Laura Dern (#110 of 14)

Twin Peaks: The Return Recap Part 7

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Twin Peaks: The Return Recap: Part 7
Twin Peaks: The Return Recap: Part 7

This week’s episode of Twin Peaks: The Return uses Mark Frost and David Lynch’s abiding preoccupation with doppelgangers and mirror imagery as an often subtle structural device. Take Hawk’s (Michael Horse) fleeting mention of Jacques Renault (played in the original series by Walter Olkewicz) during his conversation with Sheriff Frank Truman (Robert Forster) about the handwritten pages he found in the bathroom stall door. This brief reference is later echoed by our introduction to Jean Michel Renault (also Olkewicz), the French-Canadian clan’s next generation of sleazy bartender-cum-pimp. Lynch uses a couple of classic rock instrumentals to link scenes set in the wee hours of the night: Booker T. & the M.G.’s “Green Onions” incongruously accompanies the image of a man (reduced almost to a silhouette) sweeping the floor of the Bang Bang Bar, a shot Lynch holds until it becomes strangely hilarious. Set to Santo & Johnny’s aptly titled “Sleep Walk,” the end credits scroll over the late-night patrons of the Double R Diner, only the second time the new series hasn’t concluded with an on-stage performance.

Twin Peaks: The Return Recap Part 6

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Twin Peaks: The Return Recap: Part 6

Showtime

Twin Peaks: The Return Recap: Part 6

Many of the events in the latest episode of Twin Peaks: The Return seem to depend on the toss of a coin, inviting speculation about the balance between chance and necessity in the lives of the characters. When Richard Horne (Eamon Farren) buys a load of a drug called “sparkle” from Red (Balthazar Getty), the latter bewilders Richard with a surreal coin trick. The coin impossibly hangs in the air for some time, before then manifesting in Richard’s mouth. Except it hasn’t, because it’s back in Red’s palm. Red tells Richard: “Heads I win. Tails you lose.” Chance obviously isn’t a factor in their deal. The game is rigged, as the house always wins—and it’s an encounter that sets in motion a series of events that reverberates throughout the episode.

Summer of ’90: Wild at Heart

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Summer of ’90: Wild at Heart

The Samuel Goldwyn Company

Summer of ’90: Wild at Heart

The power of David Lynch’s Wild at Heart is the endurance of an Elvis Presley song (or two), the staying power of a children’s movie, and the sight and sound of a match being struck: romantically mellow, wackily comic, and deadly, darkly serious.

Lynch gets more and scarier mileage out of fire in Wild at Heart than he did out of Frank Booth’s lighter in Blue Velvet. In between the two came the game-changing Twin Peaks, which, soon after Wild at Heart, Lynch would round off with Fire Walk with Me. It’s easy to see the whole arc from Blue Velvet to Fire Walk with Me as part of a single centralizing vision, an identifiable phase of his artistic development—his “fire period,” if you like.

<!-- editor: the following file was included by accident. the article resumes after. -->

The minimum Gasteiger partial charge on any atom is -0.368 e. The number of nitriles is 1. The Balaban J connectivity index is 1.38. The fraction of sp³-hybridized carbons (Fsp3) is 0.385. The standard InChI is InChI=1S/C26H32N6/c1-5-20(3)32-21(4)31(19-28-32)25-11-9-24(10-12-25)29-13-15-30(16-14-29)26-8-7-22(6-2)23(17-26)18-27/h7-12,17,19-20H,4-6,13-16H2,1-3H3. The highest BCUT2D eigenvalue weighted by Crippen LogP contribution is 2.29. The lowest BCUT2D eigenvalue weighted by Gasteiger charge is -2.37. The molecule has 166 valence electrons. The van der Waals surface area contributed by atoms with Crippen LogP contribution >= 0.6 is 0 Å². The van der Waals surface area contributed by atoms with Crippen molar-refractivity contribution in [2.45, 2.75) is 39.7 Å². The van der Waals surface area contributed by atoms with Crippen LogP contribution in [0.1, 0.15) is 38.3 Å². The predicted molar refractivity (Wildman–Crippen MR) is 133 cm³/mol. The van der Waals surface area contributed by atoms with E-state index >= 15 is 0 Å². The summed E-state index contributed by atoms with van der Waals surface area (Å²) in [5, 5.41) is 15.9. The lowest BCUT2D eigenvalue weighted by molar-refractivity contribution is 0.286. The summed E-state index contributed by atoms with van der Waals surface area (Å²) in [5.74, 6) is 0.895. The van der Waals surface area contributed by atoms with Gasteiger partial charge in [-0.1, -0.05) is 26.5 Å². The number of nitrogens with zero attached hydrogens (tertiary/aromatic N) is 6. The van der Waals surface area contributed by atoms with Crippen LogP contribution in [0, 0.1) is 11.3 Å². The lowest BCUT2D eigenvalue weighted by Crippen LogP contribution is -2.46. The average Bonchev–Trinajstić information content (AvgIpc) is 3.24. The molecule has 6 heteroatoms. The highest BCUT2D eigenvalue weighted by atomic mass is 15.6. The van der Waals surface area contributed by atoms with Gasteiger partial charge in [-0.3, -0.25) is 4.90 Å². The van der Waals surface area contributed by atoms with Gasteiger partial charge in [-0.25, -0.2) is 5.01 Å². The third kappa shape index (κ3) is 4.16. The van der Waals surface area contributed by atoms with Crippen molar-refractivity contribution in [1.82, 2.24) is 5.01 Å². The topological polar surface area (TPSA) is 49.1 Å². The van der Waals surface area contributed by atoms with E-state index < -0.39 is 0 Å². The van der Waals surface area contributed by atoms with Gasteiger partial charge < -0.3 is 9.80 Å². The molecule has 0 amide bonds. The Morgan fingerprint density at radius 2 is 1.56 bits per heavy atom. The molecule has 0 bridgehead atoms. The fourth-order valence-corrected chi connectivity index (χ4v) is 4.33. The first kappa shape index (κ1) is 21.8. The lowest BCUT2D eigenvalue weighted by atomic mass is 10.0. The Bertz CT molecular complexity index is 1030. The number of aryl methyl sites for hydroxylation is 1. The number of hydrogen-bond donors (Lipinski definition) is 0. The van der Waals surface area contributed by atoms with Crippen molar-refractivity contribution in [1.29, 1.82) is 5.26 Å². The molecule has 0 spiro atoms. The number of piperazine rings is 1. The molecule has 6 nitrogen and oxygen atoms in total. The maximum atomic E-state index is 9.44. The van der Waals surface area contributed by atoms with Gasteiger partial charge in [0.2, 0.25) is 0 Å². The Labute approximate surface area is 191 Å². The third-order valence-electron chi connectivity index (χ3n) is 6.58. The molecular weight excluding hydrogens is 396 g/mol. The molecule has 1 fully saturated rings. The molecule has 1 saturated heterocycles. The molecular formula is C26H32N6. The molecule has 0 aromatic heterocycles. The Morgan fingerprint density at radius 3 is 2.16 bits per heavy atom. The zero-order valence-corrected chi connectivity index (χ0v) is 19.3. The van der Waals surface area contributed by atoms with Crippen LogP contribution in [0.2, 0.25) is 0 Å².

Oscar 2015 Winner Predictions: Supporting Actress

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Oscar 2015 Winner Predictions: Supporting Actress
Oscar 2015 Winner Predictions: Supporting Actress

In the Oscars of our dreams, when The Imitation Game’s Keira Knightley walks the red carpet and Giuliana Rancic asks her who she’s wearing, the ghost of Joan Rivers effortlessly interjects, “Those coattails are by Harvey Weinstein!” In dreams, too, Laura Dern wouldn’t also be passing through, but as layered as her performance in Wild may be, it’s impossible to shake that the film’s editing has so abstracted her character, however purposefully, that the performance itself feels only half-remembered. Meryl Streep’s turn in Into the Woods isn’t so easily forgotten. Its fantastical grotesquerie is consistent with the actress’s recent career choices, but no matter how playfully she vamps, no matter how affectingly she sings her way through “Stay with Me,” the film doesn’t possess the necessary pedigree of, say, the horrendous The Iron Lady. Prestige is something that Birdman doesn’t starve for, and at least one benefit of the film’s over-determined direction is the grace with which it pauses to let its actors express their characters’ desire to live in a less deluded world. Yes, there’s soul behind Emma Stone’s Bette Davis eyes, and yet, can this prisoner of the theater be fully trusted? If Patricia Arquette has remained a frontrunner throughout the Oscar season, it’s because her performance, like Boyhood itself, is a wistful reminder that there’s often more poetry in the real than there is in fantasy.

Telluride Film Festival 2014: Wild

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Telluride Film Festival 2014: <em>Wild</em>
Telluride Film Festival 2014: <em>Wild</em>

Unremarkable films propped up by exceptional lead performances are as much a certainty of the autumnal season as yellow leaves and pumpkin patches. The one-two punch of Telluride and Toronto has served as the official launching pad for many such films over the years, and the Reese Witherspoon-starring Wild is the first to throw its hat in that dubious ring this go-round. Between this and his last award-courting effort, the McConaissance-completing Dallas Buyers Club, Jean-Marc Vallée would appear to be chasing the “actor’s director” status currently enjoyed by David O. Russell. It may well work, but that doesn’t change the fact that Wild, which is based on Cheryl Strayed’s bestselling, Oprah-anointed memoir, is just as bogus as, well, Into the Wild.

Poster Lab: Nebraska, Alexander Payne’s Eraserhead?

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Poster Lab: <em>Nebraska</em>, Alexander Payne’s <em>Eraserhead</em>?
Poster Lab: <em>Nebraska</em>, Alexander Payne’s <em>Eraserhead</em>?